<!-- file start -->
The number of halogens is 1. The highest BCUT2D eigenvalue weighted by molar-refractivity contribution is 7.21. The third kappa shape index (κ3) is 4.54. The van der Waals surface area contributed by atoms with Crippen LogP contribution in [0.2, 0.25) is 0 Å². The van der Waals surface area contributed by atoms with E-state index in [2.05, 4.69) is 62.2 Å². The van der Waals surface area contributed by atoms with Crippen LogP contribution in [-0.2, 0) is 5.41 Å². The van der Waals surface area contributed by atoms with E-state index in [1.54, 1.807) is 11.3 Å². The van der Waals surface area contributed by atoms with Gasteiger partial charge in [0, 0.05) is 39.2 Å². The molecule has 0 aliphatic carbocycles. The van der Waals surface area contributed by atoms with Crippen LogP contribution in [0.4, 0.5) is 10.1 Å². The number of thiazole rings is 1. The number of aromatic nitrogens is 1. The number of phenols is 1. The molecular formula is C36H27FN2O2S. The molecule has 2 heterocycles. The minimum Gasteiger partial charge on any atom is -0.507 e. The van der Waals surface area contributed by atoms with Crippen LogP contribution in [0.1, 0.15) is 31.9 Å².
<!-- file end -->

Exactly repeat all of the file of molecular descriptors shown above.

The number of halogens is 1. The highest BCUT2D eigenvalue weighted by molar-refractivity contribution is 7.21. The third kappa shape index (κ3) is 4.54. The van der Waals surface area contributed by atoms with Crippen LogP contribution in [0.2, 0.25) is 0 Å². The van der Waals surface area contributed by atoms with E-state index in [2.05, 4.69) is 62.2 Å². The van der Waals surface area contributed by atoms with Crippen LogP contribution in [-0.2, 0) is 5.41 Å². The van der Waals surface area contributed by atoms with E-state index in [1.54, 1.807) is 11.3 Å². The van der Waals surface area contributed by atoms with Gasteiger partial charge in [0, 0.05) is 39.2 Å². The molecule has 0 aliphatic carbocycles. The van der Waals surface area contributed by atoms with Crippen LogP contribution in [0.4, 0.5) is 10.1 Å². The number of thiazole rings is 1. The number of aromatic nitrogens is 1. The number of phenols is 1. The molecular formula is C36H27FN2O2S. The molecule has 2 heterocycles. The minimum Gasteiger partial charge on any atom is -0.507 e. The van der Waals surface area contributed by atoms with Crippen LogP contribution in [0.1, 0.15) is 31.9 Å².